g.Return to the EIA webpage of data for Petroleum & Other Liquids and find the link for data on “Weekly retail gasoline and on-highway diesel prices.” Change the “Period” to “Monthly.” Find the historical data series for Gasoline price (“All Grades - Conventional Areas”). h.(3 points) Obtain the data for price of gasoline (in dollars per gallon) for August 2005. Report that value here.
i.(3 points) Obtain the data for average price of gasoline (in dollars per gallon) for September and October 2005. Report that value here.
j.(3 points) Create a line graph that compares the monthly quantity of gasoline supplied in 2002, 2003, 2004, and 2005. Provide a few sentences of commentary about this line graph and whether or not it shows the existence of supply shock in September and October 2005.

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k.(3 points) Create a line graph that compares the monthly price of gasoline in 2002, 2003, 2004, and 2005. Provide a few sentences of commentary about this line graph and whether or not it shows the existence of price impact in September and October 2005.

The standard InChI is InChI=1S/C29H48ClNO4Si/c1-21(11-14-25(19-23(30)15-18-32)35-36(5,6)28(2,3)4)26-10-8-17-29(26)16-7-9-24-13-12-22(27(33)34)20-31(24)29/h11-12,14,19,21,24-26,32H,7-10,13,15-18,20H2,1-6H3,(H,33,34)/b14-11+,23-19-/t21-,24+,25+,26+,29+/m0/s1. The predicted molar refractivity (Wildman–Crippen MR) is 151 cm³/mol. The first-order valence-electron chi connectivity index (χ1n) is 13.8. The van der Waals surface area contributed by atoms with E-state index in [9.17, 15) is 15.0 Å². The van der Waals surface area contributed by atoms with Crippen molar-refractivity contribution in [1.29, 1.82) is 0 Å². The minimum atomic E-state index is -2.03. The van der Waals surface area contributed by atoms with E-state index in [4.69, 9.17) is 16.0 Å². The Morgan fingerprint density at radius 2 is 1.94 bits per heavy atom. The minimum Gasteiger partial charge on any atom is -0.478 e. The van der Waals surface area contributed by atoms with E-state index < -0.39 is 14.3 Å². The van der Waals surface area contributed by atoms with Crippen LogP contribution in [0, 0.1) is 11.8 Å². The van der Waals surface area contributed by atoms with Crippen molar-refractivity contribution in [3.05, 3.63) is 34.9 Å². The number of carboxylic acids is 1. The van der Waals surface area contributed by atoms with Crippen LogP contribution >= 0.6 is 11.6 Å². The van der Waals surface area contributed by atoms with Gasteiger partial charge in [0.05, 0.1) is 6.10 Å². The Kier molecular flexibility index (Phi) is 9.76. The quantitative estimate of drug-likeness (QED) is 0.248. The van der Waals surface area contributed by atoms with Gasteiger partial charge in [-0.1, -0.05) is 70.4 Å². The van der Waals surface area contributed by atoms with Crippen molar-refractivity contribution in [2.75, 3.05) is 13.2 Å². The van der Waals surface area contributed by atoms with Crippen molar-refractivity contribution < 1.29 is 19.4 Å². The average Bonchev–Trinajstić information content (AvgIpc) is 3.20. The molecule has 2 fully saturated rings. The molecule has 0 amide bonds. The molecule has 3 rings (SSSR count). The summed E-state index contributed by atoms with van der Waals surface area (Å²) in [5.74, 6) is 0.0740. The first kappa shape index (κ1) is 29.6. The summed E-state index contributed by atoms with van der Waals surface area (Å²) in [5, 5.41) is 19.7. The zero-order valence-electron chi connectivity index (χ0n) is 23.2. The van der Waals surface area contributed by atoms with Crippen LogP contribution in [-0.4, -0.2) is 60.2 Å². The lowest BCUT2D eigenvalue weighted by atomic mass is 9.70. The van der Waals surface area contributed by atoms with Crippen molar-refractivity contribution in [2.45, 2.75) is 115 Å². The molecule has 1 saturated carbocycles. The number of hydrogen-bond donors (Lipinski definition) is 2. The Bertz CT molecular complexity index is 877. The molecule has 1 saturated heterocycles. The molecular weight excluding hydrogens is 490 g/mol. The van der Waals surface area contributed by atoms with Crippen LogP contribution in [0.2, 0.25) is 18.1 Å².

l.(3 points) Update the graph you drew in Part 1 to include the price and quantity values that you obtain here. Reproduce that new graph here.

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3.(12 points) Estimate an equation the pre-hurricane and post-hurricane supply curve and the demand curve for the U.S. gasoline market. a.(3 points) Using the data on the price and quantity of gasoline in August 2005 and the September/October average in 2005, calculate the implied price elasticity of demand for gasoline. The formula for the price elasticity of demand was described in the third lecture for

Cost-Benefit Analysis Fall 2017
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